Sudan’s security forces fired tear gas on Thursday at protesters demanding justice for 79 people killed following a military coup, as a rights group released details documenting the “lethal force” used in the crackdown.
More than three months after the October 25 takeover led by General Abdel Fattah al-Burhan in the troubled northeast African country, defiant mass rallies demanding a restoration of the transition to civilian rule show few signs of abating.
In the capital Khartoum, protesters used rocks to build makeshift barriers blocking roads, while across the Nile River in North Khartoum, crowds of over 2,000 people chanted slogans against the security forces.
Security forces fired volleys of tear gas to disperse the crowds.
In Omdurman, the capital’s twin city, some 5,000 people gathered outside the home of 27-year-old Mohammed Yussef, a protester killed after he was shot in the chest during rallies on Sunday.
The coup, one of several in Sudan’s post-independence history, derailed a fragile power-sharing arrangement between the army and civilians that had been painstakingly negotiated after the 2019 ouster of longtime autocrat Omar al-Bashir.
At least 79 people have been killed and hundreds wounded in the crackdown on anti-coup demonstrations, according to the independent group of medics.
As crowds chanted on the streets, Burhan met in Khartoum with United Nations special representative Volker Perthes, with the envoy urging him “to end the violence that accompanies the demonstrations”, according to state media.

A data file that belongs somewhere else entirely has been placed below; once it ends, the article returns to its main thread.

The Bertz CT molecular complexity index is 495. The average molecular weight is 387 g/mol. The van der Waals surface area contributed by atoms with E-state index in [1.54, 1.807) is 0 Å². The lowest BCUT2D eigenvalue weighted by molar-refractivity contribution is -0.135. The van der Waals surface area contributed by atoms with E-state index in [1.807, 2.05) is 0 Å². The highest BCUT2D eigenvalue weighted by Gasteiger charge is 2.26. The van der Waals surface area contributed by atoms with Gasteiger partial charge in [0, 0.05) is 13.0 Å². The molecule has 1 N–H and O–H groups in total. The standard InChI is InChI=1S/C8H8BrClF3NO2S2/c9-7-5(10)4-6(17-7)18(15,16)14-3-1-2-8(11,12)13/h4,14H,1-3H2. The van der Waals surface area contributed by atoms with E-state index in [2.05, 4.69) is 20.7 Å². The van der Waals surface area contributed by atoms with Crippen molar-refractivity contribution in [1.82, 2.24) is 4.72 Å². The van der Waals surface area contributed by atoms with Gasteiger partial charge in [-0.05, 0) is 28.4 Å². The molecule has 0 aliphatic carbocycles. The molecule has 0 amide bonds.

The UN, which has launched talks between factions in a bid to resolve the crisis, has constantly warned the authorities against using force to stop political protests.
Activists have called for further protests with rallies planned for Saturday and Monday.
Sudan’s authorities have repeatedly denied using live ammunition against demonstrators, reporting scores of security officers have been wounded and a police general was stabbed to death.
However, the authorities said they had recently “confiscated” rifles from some officers who were seen using them in videos circulating on social media.
HRW said it had detailed violence that took place on January 17 when at least eight protesters were killed, the second deadliest day since the coup.
One 26-year-old protester told HRW how police fired the metal tear gas canisters at people, which can cause severe injury at close quarters.
“As we retreated to find cover from the tear gas, I was hit in the back by a canister,” the protester told HRW. “I also saw two other protesters being hit in the head and chest.”
Another protester reported that “there was no warning nor provocation from our side” before police opened fire.
Sudan, which was already in the grip of a dire economic crisis before the coup, has seen vital foreign aid cut as part of the international community’s condemnation of the takeover.
Washington, which suspended $700 million in assistance to Sudan after the coup, has warned that a continued crackdown by the authorities would have “consequences”.
On Tuesday, US Assistant Secretary of State, Molly Phee, said she had “made clear to military leaders, we in concert with our partners are prepared to apply additional costs should the current pattern of violence continue”.
The United States was “reviewing the full range of traditional and non-traditional tools at our disposal to further reduce the funds available to Sudan’s military regime,” she added.
Sudan’s military controls vast business enterprises, ranging from poultry farming to construction.
Phee said the US planned “to isolate its military-controlled companies, and to increase the reputational risk for any who choose to continue to engage in ‘business-as-usual’ with Sudanese security services”.